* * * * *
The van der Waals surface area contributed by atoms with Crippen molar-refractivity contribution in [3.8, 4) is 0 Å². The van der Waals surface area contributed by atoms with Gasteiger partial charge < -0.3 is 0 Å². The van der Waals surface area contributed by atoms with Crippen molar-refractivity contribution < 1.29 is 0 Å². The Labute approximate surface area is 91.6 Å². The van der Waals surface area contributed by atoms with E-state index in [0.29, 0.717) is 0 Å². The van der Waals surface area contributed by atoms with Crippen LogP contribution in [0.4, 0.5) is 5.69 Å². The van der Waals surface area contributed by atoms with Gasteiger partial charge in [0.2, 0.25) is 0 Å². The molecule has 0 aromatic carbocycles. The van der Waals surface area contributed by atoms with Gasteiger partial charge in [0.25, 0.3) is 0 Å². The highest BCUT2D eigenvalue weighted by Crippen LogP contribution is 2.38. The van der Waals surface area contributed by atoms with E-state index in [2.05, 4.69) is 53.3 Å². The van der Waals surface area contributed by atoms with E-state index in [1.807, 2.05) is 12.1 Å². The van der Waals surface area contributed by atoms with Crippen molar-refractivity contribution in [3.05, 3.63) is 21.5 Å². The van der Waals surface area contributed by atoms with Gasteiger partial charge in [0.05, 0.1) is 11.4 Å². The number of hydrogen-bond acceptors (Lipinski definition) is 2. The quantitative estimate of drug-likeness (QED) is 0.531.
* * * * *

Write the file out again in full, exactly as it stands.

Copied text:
The van der Waals surface area contributed by atoms with Crippen molar-refractivity contribution in [3.8, 4) is 0 Å². The van der Waals surface area contributed by atoms with Gasteiger partial charge < -0.3 is 0 Å². The van der Waals surface area contributed by atoms with Crippen molar-refractivity contribution < 1.29 is 0 Å². The Labute approximate surface area is 91.6 Å². The van der Waals surface area contributed by atoms with E-state index in [0.29, 0.717) is 0 Å². The van der Waals surface area contributed by atoms with Crippen LogP contribution in [0.4, 0.5) is 5.69 Å². The van der Waals surface area contributed by atoms with Gasteiger partial charge in [0.2, 0.25) is 0 Å². The molecule has 0 aromatic carbocycles. The van der Waals surface area contributed by atoms with Gasteiger partial charge in [0.25, 0.3) is 0 Å². The highest BCUT2D eigenvalue weighted by Crippen LogP contribution is 2.38. The van der Waals surface area contributed by atoms with E-state index in [2.05, 4.69) is 53.3 Å². The van der Waals surface area contributed by atoms with E-state index in [1.807, 2.05) is 12.1 Å². The van der Waals surface area contributed by atoms with Crippen molar-refractivity contribution in [3.05, 3.63) is 21.5 Å². The van der Waals surface area contributed by atoms with Gasteiger partial charge in [0.05, 0.1) is 11.4 Å². The number of hydrogen-bond acceptors (Lipinski definition) is 2. The quantitative estimate of drug-likeness (QED) is 0.531.